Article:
Endometriosis is a common gynecological disorder affecting approximately 10% of women of reproductive age. Severe dysmenorrhoea and urinary pain are common symptoms of endometriosis. However, recent studies have shown that these symptoms may be predictive of a specific type of endometriosis known as deep infiltrating endometriosis (DIE). This article explores the latest research on how severe dysmenorrhoea and urinary pain can help predict the presence of DIE and how this can aid clinicians in diagnosing and treating this often debilitating condition. This research is important for healthcare professionals involved in the care of women with endometriosis, including doctors, nurses, and pharmacists in the field of gastroenterology.
A recent study conducted in Singapore has shown that severe dysmenorrhoea, pain related to urinary and gastrointestinal tracts, higher fertility desire, and infertility rate are all associated with deep infiltrating endometriosis. On the other hand, heavy menstrual bleeding is predictive of adenomyosis.
The study accessed the database of the National University Hospital in Singapore and identified patients undergoing index surgery for endometriosis or adenomyosis from 2015 to 2021. The social and epidemiological features of those diagnosed with endometrioma only, adenomyosis only, and deep infiltrating endometriosis were then compared.
The study found that patients with pain symptomatology and subfertility should be referred early to a tertiary center with the capability to diagnose and manage deep infiltrating endometriosis. Overall, 259 patients met the inclusion criteria, of whom 59 had ovarian endometrioma only, 47 adenomyosis only, and 152 deep infiltrating endometrioses.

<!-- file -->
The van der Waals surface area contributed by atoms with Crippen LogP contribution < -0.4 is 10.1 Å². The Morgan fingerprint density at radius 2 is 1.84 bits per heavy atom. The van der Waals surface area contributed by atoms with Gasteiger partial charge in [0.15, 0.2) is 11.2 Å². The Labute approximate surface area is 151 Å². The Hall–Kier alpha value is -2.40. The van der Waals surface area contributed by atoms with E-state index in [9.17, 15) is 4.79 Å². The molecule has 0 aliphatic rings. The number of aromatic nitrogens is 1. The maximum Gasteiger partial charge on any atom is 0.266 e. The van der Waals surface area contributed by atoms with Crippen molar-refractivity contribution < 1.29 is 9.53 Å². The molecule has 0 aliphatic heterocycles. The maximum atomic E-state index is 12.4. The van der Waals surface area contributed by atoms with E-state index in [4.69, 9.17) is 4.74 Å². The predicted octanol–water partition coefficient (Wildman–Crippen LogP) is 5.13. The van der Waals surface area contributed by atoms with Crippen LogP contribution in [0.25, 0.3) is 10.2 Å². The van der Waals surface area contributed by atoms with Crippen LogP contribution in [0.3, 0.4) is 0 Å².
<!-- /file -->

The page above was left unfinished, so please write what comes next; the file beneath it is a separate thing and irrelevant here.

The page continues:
Regarding specific symptoms, deep infiltrating endometriosis showed higher rates of severe dysmenorrhoea and out-of-pocket private surgical care versus endometrioma only. The former also correlated with a higher fertility desire and a lower body mass index when compared to adenomyosis only. On the other hand, heavy menstrual bleeding occurred more frequently in those with adenomyosis.
Notably, the duration between diagnosis and surgery was almost double among patients with deep infiltrating endometriosis compared to those with endometrioma only. They were also more likely to undergo a private class of surgery despite this method being more expensive in Singapore, which has an out-of-pocket funded healthcare system.
The researchers noted that the awareness of long delays in the diagnosis of endometriosis and disappointing treatments have been raised since the 1980s. Though efforts have been made in public education and primary care consultation to accelerate the identification of symptoms and treatment of patients, the longer duration between diagnosis and the index operation in this study further demonstrated the delay in receiving treatments and the underlying challenges in providing care for this most debilitating form of endometriosis.
Patients with severe pain symptomatology should be referred to a tertiary center with the ability to diagnose and manage deep infiltrating endometriosis as this may frequently require complicated excisions of endometriotic deposits affecting the urinary or gastrointestinal tracts.
In conclusion, endometriosis still presents challenges in diagnosis and management. Pain symptomatology and subfertility should prompt early referral to a tertiary center for targeted management. Research and development of improved diagnostic and therapeutic methods for deep infiltrating endometriosis can help address the challenges in providing care for this condition.
In conclusion, severe dysmenorrhoea and urinary pain have been identified as potential predictors of deep infiltrating endometriosis. This information is crucial for healthcare professionals in the field of gastroenterology as it can aid in the timely diagnosis and treatment of this debilitating condition. It is essential to stay up-to-date with the latest research and medical advancements in this area to provide the best possible care for our patients. As always, being attuned to our patients’ needs and symptoms is of utmost importance in the diagnosis and management of endometriosis. Let us continue to work together to improve the quality of life for women experiencing this condition.